Monitoring biomineralization of biomaterials in vivo
N. Mehrban1, J. Bowen2
'University College London, London, United Kingdom; 2The Open University, Walton Hall, Milton Keynes, United Kingdom
Changes in physiological chemistry and morphology are caused by a number of factors including pH, mechanical stresses induced by the natural movement of tissue, and proteins excreted by surrounding cells and tissues, all of which can lead to mineralization. While healthy tissue follow a specific mineralization process, diseased and damaged tissue often require external intervention. For mineralized tissue, often this intervention is in the form of surgery and when this fails, biomaterials can be introduced to the wound site in the hope that the materials will integrate with surrounding healthy tissue and provide mechanical stability, thus restoring the patient’s health.
Biomineralization is a dynamic process with distinct phases, and the monitoring techniques for these events must be able to detect the chemical and physical changes occurring. Although in vitro experiments can supply us with a wealth of knowledge on how these conditions may affect the biomaterial, both individually and in combination, it is difficult to translate these data to in vivo environments due to the increased chemical and mechanical complexity.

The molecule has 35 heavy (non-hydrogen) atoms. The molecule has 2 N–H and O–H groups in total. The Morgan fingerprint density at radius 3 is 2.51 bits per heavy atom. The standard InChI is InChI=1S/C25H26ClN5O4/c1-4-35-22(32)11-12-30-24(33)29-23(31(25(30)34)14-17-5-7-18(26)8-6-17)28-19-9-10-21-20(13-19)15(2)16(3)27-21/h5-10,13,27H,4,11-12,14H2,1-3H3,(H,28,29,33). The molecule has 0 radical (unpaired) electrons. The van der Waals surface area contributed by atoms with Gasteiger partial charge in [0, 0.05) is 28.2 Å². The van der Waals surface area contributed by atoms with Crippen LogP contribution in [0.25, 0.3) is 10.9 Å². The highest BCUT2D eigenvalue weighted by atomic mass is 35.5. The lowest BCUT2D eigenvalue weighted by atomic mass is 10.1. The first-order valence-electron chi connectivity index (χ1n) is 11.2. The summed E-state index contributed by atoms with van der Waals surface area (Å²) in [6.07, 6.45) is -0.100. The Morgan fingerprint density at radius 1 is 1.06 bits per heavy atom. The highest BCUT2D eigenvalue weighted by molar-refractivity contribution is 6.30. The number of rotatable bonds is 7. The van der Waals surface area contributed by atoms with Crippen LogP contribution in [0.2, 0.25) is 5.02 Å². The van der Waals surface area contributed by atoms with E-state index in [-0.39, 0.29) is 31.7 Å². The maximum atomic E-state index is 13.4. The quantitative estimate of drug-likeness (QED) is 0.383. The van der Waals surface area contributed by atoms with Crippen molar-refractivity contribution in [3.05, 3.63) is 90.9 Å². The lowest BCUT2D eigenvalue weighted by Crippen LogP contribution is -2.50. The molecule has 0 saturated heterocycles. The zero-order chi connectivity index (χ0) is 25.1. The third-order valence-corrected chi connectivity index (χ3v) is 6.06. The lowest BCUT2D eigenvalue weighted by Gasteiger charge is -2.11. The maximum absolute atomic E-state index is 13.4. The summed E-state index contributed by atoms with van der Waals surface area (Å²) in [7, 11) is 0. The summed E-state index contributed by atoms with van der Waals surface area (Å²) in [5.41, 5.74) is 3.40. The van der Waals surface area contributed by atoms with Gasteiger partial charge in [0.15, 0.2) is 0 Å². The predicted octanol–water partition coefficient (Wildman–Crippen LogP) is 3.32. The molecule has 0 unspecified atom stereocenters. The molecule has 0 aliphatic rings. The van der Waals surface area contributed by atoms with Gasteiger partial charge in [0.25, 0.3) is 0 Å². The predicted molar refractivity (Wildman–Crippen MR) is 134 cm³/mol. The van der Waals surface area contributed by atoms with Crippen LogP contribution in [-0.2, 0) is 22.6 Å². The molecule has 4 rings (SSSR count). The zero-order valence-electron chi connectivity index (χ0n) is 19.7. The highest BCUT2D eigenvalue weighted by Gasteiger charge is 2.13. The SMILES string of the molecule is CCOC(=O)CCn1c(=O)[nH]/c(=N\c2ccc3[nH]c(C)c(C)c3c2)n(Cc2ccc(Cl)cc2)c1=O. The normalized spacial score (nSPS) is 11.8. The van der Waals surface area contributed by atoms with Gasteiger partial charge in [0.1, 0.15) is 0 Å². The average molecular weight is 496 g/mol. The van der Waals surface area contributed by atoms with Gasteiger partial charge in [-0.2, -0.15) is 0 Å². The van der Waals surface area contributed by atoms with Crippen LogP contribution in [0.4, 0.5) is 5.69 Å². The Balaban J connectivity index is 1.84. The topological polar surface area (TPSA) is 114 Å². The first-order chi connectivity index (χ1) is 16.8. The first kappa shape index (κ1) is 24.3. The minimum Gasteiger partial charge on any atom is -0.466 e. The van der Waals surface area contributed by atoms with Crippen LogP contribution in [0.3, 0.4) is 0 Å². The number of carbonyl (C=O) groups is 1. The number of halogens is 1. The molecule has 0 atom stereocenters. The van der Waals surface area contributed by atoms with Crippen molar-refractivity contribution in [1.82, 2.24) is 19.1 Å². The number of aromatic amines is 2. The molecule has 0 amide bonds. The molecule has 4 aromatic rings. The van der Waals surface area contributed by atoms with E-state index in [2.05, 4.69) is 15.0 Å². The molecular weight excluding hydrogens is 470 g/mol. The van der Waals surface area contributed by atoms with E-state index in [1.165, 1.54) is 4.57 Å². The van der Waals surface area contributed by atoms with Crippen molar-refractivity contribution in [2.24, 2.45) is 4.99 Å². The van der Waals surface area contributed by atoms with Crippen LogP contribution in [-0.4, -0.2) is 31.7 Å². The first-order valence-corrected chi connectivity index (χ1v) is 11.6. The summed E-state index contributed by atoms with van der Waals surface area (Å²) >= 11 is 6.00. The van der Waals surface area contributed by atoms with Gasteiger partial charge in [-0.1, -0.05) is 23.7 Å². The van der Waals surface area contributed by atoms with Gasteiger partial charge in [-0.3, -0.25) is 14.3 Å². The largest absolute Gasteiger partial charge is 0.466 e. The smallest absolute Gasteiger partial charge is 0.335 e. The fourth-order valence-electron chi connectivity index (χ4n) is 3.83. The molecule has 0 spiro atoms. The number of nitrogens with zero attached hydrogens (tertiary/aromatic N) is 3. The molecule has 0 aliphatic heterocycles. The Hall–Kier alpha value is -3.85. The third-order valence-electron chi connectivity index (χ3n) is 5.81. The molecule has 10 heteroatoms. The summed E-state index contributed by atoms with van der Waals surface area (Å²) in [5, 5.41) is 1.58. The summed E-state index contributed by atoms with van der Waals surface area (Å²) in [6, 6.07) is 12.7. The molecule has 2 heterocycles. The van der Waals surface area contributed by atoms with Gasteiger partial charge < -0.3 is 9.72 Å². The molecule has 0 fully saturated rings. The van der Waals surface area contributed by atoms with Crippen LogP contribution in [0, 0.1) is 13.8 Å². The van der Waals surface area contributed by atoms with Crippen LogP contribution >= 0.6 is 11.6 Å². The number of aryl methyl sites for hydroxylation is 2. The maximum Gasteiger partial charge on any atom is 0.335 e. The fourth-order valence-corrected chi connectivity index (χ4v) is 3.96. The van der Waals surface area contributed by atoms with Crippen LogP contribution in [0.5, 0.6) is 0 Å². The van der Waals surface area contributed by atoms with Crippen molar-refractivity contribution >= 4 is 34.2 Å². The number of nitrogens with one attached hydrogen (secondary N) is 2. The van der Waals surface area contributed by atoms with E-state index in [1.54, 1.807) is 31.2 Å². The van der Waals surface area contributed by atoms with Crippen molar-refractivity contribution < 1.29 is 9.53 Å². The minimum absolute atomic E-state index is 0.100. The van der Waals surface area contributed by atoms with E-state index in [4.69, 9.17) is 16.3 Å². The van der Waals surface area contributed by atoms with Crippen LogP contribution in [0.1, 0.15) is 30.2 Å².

In this chapter, we describe the biomineralization process and explain how in vitro research can help us to identify the natural repair process of damaged mineralized tissue. We also describe how technological advancements have improved our ability to probe deeper into understanding this repair process and how noninvasive clinical technologies have become faster, safer, and cheaper to use, while also providing more accurate data. These data can be directly translated into creating better materials for repairing damaged tissue and improving patient care with minimal discomfort.
It should be noted that the field of in vivo biomaterial monitoring is one that is rapidly changing with existing technologies being merged and new analysis methods created at a very fast pace. Readers should therefore not treat the technologies described herein as an exhaustive list of those currently available. This chapter is intended to provide a taste of the range of techniques in use today.